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Liu Wen
07-07-1996, 07:49 AM
Dear Biomch-L members:
It have been long observed and documented in certain degree that
the central neural system have the capability of adapting to compensate
for the loss of function in the pathological human locomotion. Even
though these adaptions lead to the abnormal kinematics and kinetics in the
locomotion, they should not be considered as pathological (D.A. Winter,
et al., 1990). Following are my questions:

1) How many such adaptions have been well defined in the human
walking and running gait?

2) How many such adaptions have been well defined in the upper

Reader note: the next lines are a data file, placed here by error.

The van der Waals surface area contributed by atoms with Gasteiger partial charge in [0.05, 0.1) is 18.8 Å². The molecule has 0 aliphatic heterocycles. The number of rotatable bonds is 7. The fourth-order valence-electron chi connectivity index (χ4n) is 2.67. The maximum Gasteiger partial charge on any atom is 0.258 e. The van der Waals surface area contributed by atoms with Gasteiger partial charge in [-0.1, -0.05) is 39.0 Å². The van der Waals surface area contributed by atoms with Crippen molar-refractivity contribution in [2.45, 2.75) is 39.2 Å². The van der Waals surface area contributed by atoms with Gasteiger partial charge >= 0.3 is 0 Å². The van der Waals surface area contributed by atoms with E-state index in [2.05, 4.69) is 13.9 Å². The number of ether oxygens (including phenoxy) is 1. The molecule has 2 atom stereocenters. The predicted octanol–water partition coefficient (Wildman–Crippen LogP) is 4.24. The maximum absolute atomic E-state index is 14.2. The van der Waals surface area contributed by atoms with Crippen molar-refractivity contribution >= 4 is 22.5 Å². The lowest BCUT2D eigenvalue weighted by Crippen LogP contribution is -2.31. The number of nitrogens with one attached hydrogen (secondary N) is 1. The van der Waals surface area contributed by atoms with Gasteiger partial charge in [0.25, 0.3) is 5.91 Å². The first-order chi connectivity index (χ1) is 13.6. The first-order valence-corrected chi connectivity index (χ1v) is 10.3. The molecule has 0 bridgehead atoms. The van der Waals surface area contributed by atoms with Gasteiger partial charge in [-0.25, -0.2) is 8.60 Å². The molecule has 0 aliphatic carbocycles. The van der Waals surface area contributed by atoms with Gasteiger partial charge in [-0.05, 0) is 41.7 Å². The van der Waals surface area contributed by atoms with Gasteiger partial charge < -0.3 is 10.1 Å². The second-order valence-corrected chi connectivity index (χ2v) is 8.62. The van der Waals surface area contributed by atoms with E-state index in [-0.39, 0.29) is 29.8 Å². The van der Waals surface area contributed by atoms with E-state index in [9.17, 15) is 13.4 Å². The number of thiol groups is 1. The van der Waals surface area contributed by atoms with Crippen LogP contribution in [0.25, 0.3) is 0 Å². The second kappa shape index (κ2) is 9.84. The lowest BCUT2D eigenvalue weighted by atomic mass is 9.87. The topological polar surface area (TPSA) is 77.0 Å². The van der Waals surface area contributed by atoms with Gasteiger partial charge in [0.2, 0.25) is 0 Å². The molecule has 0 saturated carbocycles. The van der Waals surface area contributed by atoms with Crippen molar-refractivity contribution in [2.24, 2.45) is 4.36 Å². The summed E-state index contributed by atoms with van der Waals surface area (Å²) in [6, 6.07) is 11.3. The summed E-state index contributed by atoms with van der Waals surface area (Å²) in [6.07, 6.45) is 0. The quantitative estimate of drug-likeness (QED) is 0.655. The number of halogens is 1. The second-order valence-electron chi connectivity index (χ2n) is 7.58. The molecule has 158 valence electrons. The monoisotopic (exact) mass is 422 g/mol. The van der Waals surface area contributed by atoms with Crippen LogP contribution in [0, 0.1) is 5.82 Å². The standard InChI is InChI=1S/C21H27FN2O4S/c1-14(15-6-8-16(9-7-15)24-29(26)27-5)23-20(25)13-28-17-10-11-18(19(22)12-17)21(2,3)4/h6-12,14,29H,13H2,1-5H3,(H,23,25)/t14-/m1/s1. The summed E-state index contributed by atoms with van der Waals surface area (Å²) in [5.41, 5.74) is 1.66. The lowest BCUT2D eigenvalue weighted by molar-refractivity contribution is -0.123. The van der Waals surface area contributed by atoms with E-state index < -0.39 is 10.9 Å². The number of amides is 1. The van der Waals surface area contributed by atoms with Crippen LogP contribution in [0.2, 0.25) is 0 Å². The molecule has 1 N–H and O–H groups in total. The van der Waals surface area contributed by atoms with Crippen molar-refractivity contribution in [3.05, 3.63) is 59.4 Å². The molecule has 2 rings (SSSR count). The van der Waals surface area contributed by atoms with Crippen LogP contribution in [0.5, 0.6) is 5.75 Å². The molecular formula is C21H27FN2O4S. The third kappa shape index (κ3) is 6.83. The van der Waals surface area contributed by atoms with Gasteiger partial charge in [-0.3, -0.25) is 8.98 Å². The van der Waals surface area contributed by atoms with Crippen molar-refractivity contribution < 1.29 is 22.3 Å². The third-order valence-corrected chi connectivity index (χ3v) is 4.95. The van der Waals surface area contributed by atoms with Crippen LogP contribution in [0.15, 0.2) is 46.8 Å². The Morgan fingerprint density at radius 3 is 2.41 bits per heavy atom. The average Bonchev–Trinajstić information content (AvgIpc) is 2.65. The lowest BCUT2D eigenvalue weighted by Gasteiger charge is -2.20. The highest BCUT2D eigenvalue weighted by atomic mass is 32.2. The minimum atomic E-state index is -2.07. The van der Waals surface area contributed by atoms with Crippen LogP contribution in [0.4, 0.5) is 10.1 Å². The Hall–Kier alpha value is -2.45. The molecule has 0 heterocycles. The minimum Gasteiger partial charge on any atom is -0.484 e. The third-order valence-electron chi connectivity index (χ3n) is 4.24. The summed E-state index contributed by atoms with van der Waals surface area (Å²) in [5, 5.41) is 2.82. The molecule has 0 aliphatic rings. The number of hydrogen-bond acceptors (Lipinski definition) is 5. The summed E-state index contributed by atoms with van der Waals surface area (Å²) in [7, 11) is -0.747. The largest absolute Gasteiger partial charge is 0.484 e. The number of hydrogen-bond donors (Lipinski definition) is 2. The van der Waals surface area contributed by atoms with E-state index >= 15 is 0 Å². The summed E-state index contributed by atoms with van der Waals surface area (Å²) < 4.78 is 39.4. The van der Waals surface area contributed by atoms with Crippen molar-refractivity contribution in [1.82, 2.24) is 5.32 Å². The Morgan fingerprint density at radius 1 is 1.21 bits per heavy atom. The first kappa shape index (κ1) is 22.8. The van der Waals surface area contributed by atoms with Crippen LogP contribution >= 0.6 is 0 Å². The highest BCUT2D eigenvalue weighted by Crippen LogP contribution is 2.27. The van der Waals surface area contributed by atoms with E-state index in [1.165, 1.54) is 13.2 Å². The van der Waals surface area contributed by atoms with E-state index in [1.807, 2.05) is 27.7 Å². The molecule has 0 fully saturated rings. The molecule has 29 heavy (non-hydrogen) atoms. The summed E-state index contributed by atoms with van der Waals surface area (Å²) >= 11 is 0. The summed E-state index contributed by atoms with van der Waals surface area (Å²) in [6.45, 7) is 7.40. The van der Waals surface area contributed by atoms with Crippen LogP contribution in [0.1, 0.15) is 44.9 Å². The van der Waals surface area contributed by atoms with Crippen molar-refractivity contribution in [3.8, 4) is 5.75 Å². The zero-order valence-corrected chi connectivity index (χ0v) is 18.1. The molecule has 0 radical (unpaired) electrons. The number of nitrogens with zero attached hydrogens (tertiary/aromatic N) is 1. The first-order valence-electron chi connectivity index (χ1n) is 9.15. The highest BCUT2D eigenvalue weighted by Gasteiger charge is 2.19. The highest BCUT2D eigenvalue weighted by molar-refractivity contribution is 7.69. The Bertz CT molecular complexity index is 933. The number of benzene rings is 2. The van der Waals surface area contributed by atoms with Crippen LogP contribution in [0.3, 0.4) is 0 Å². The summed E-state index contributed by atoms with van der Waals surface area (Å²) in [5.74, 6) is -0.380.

limbs and whole body related activities?

3) How can we always be able to distinguish the adaption from the
pathological change? As we all know, the patients with ankle instability
tend to move their hip more in order to keep their posture and balance.
If we observe the excessive motion in their hip joint during balance
exercise, can we simply ignore the possibility of overuse injury on their
hip joint soft tissues? This kind of injury may be a secondary injury
comparing to the primary injury. Is it possible for us to draw a limit
for the adaption?

I will post the summary as usual. Thank you in advance.


Wen Liu
Institute of Biomedical Engineering
Drexel University